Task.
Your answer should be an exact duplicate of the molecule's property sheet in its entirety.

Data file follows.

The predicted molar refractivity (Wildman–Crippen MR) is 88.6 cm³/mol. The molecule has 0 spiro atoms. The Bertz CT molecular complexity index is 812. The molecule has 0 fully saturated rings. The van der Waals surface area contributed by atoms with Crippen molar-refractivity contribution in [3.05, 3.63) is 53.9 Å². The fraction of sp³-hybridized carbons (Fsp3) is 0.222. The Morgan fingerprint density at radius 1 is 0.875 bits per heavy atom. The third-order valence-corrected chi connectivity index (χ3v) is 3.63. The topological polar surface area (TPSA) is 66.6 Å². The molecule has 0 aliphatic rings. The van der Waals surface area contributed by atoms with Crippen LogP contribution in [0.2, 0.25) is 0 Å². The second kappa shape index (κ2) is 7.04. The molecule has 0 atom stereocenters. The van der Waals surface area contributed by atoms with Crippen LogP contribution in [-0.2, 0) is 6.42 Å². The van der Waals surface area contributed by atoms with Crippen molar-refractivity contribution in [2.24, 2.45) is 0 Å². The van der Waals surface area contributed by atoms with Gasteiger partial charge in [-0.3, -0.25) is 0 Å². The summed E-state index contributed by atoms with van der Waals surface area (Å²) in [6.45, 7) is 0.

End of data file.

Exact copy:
The predicted molar refractivity (Wildman–Crippen MR) is 88.6 cm³/mol. The molecule has 0 spiro atoms. The Bertz CT molecular complexity index is 812. The molecule has 0 fully saturated rings. The van der Waals surface area contributed by atoms with Crippen molar-refractivity contribution in [3.05, 3.63) is 53.9 Å². The fraction of sp³-hybridized carbons (Fsp3) is 0.222. The Morgan fingerprint density at radius 1 is 0.875 bits per heavy atom. The third-order valence-corrected chi connectivity index (χ3v) is 3.63. The topological polar surface area (TPSA) is 66.6 Å². The molecule has 0 aliphatic rings. The van der Waals surface area contributed by atoms with Crippen LogP contribution in [0.2, 0.25) is 0 Å². The second kappa shape index (κ2) is 7.04. The molecule has 0 atom stereocenters. The van der Waals surface area contributed by atoms with Crippen LogP contribution in [-0.2, 0) is 6.42 Å². The van der Waals surface area contributed by atoms with Crippen molar-refractivity contribution in [2.24, 2.45) is 0 Å². The van der Waals surface area contributed by atoms with Gasteiger partial charge in [-0.3, -0.25) is 0 Å². The summed E-state index contributed by atoms with van der Waals surface area (Å²) in [6.45, 7) is 0.